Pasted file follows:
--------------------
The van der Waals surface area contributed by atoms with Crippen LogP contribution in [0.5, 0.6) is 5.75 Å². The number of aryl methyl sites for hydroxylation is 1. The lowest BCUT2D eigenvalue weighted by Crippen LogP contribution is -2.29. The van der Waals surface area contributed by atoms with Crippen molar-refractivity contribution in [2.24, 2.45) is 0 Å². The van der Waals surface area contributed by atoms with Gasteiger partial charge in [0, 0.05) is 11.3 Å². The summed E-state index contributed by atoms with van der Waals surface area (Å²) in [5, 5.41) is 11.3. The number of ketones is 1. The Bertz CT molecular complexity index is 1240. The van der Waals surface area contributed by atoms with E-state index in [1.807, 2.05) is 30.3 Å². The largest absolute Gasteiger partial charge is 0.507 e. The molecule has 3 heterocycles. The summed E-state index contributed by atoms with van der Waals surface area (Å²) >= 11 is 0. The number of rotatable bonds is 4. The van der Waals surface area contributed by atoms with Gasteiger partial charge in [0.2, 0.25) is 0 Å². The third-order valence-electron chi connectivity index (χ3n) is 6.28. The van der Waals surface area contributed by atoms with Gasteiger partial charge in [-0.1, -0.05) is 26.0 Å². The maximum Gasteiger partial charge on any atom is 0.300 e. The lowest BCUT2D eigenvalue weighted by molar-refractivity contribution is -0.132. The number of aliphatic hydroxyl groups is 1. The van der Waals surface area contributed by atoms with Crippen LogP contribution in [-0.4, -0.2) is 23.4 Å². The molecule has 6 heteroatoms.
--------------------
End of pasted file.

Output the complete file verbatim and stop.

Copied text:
The van der Waals surface area contributed by atoms with Crippen LogP contribution in [0.5, 0.6) is 5.75 Å². The number of aryl methyl sites for hydroxylation is 1. The lowest BCUT2D eigenvalue weighted by Crippen LogP contribution is -2.29. The van der Waals surface area contributed by atoms with Crippen molar-refractivity contribution in [2.24, 2.45) is 0 Å². The van der Waals surface area contributed by atoms with Gasteiger partial charge in [0, 0.05) is 11.3 Å². The summed E-state index contributed by atoms with van der Waals surface area (Å²) in [5, 5.41) is 11.3. The number of ketones is 1. The Bertz CT molecular complexity index is 1240. The van der Waals surface area contributed by atoms with E-state index in [1.807, 2.05) is 30.3 Å². The largest absolute Gasteiger partial charge is 0.507 e. The molecule has 3 heterocycles. The summed E-state index contributed by atoms with van der Waals surface area (Å²) >= 11 is 0. The number of rotatable bonds is 4. The van der Waals surface area contributed by atoms with Gasteiger partial charge in [0.2, 0.25) is 0 Å². The third-order valence-electron chi connectivity index (χ3n) is 6.28. The van der Waals surface area contributed by atoms with Gasteiger partial charge in [-0.1, -0.05) is 26.0 Å². The maximum Gasteiger partial charge on any atom is 0.300 e. The lowest BCUT2D eigenvalue weighted by molar-refractivity contribution is -0.132. The number of aliphatic hydroxyl groups is 1. The van der Waals surface area contributed by atoms with Crippen LogP contribution in [-0.4, -0.2) is 23.4 Å². The molecule has 6 heteroatoms.